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# A recent study found that snoring, though not common in

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A recent study found that snoring, though not common in [#permalink]

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10 Oct 2007, 08:42
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A recent study found that snoring, though not common in either group, is more common among smokers than among nonsmokers. On the basis of this evidence, the author hypothesized that smoking by itself can induce snoring.
Which one of the following, if true, casts the most doubt on the author’s hypothesis?
(A) Stress induces both snoring and smoking in certain individuals.
(B) Obesity induces many individuals to smoke.
(C) Most snorers do not smoke.
(D) Most smokers do not snore.
(E) Both smoking and snoring cause throat problems.

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[Reveal] Spoiler: OA

Last edited by JarvisR on 13 Mar 2016, 06:26, edited 1 time in total.
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Re: A recent study found that snoring, though not common in [#permalink]

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10 Oct 2007, 09:00
eyunni wrote:
A recent study found that snoring, though not common in either group, is more common among smokers than among nonsmokers. On the basis of this evidence, the author hypothesized that smoking by itself can induce snoring.
Which one of the following, if true, casts the most doubt on the author’s hypothesis?
(A) Stress induces both snoring and smoking in certain individuals.
(B) Obesity induces many individuals to smoke.
(C) Most snorers do not smoke.
(D) Most smokers do not snore.
(E) Both smoking and snoring cause throat problems.

Is it A? Smoking by itself can induce snoring? A says stress induces both snoring and smoking, so stress can cause snoring?

or is this one just too out of scope?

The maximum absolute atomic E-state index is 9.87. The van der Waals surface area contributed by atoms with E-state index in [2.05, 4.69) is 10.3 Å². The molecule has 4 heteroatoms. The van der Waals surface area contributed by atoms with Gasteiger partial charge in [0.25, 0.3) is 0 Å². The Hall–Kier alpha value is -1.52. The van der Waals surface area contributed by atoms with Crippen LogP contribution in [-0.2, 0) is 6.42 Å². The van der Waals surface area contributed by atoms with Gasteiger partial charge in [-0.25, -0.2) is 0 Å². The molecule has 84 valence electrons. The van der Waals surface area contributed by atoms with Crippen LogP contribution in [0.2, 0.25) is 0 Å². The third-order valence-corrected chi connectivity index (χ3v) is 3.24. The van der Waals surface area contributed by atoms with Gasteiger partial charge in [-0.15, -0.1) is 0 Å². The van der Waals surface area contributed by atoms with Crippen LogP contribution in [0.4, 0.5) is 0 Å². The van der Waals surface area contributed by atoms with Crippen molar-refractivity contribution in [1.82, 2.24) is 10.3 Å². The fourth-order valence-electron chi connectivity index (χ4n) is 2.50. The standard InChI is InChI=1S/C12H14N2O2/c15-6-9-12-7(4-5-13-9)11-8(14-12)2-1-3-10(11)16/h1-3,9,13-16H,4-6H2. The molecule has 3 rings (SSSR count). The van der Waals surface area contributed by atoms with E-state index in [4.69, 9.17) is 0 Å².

B: almost like A, but doesn't connect obesity to snoring so I say out.
E: throat problems aren't said to cause snoring but snoring and smoking causes throat problems.

CD: I don't see how this adds anything.
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Re: A recent study found that snoring, though not common in [#permalink]

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10 Oct 2007, 09:23
eyunni wrote:
A recent study found that snoring, though not common in either group, is more common among smokers than among nonsmokers. On the basis of this evidence, the author hypothesized that smoking by itself can induce snoring.
Which one of the following, if true, casts the most doubt on the author’s hypothesis?
(A) Stress induces both snoring and smoking in certain individuals.
(B) Obesity induces many individuals to smoke.
(C) Most snorers do not smoke.
(D) Most smokers do not snore.
(E) Both smoking and snoring cause throat problems.

Tough choice between C and A, both look lovely.
I went with A for the reason that C is the opposite of what is being said. A points out that stress is the cause, not smoking.
D is not correct because the stem said it snoring is not common and therefore, this is already true.
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Re: A recent study found that snoring, though not common in [#permalink]

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10 Oct 2007, 09:41
Seems like D to me.
If smoking were tin induce snoring then most smoking would be snoring...
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Re: A recent study found that snoring, though not common in [#permalink]

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10 Oct 2007, 10:01
eyunni wrote:
A recent study found that snoring, though not common in either group, is more common among smokers than among nonsmokers. On the basis of this evidence, the author hypothesized that smoking by itself can induce snoring.
Which one of the following, if true, casts the most doubt on the author’s hypothesis?
(A) Stress induces both snoring and smoking in certain individuals.
(B) Obesity induces many individuals to smoke.